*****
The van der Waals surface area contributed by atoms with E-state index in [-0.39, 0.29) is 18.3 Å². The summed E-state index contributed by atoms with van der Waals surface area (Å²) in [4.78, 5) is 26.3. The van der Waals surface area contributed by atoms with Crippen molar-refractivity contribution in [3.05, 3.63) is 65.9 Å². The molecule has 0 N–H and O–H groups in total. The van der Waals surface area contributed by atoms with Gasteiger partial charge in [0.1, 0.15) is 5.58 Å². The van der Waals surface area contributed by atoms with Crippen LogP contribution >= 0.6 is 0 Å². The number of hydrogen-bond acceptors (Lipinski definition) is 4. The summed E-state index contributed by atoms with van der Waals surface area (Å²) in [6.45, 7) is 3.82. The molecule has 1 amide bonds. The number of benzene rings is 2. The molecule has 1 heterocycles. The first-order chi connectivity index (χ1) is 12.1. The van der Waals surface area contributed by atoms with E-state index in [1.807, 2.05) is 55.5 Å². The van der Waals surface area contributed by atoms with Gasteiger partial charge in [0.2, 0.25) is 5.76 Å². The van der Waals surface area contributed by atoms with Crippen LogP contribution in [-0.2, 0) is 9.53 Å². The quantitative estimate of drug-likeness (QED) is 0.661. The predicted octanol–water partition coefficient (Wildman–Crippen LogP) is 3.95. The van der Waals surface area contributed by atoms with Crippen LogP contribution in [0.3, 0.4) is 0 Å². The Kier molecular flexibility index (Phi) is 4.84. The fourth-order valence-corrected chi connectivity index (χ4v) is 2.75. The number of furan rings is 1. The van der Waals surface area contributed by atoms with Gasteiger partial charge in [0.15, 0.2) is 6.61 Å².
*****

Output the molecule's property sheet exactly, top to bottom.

The van der Waals surface area contributed by atoms with E-state index in [-0.39, 0.29) is 18.3 Å². The summed E-state index contributed by atoms with van der Waals surface area (Å²) in [4.78, 5) is 26.3. The van der Waals surface area contributed by atoms with Crippen molar-refractivity contribution in [3.05, 3.63) is 65.9 Å². The molecule has 0 N–H and O–H groups in total. The van der Waals surface area contributed by atoms with Gasteiger partial charge in [0.1, 0.15) is 5.58 Å². The van der Waals surface area contributed by atoms with Crippen LogP contribution >= 0.6 is 0 Å². The number of hydrogen-bond acceptors (Lipinski definition) is 4. The summed E-state index contributed by atoms with van der Waals surface area (Å²) in [6.45, 7) is 3.82. The molecule has 1 amide bonds. The number of benzene rings is 2. The molecule has 1 heterocycles. The first-order chi connectivity index (χ1) is 12.1. The van der Waals surface area contributed by atoms with E-state index in [1.807, 2.05) is 55.5 Å². The van der Waals surface area contributed by atoms with Gasteiger partial charge in [0.2, 0.25) is 5.76 Å². The van der Waals surface area contributed by atoms with Crippen LogP contribution in [-0.2, 0) is 9.53 Å². The quantitative estimate of drug-likeness (QED) is 0.661. The predicted octanol–water partition coefficient (Wildman–Crippen LogP) is 3.95. The van der Waals surface area contributed by atoms with Crippen LogP contribution in [0.3, 0.4) is 0 Å². The Kier molecular flexibility index (Phi) is 4.84. The fourth-order valence-corrected chi connectivity index (χ4v) is 2.75. The number of furan rings is 1. The van der Waals surface area contributed by atoms with Gasteiger partial charge in [0.15, 0.2) is 6.61 Å².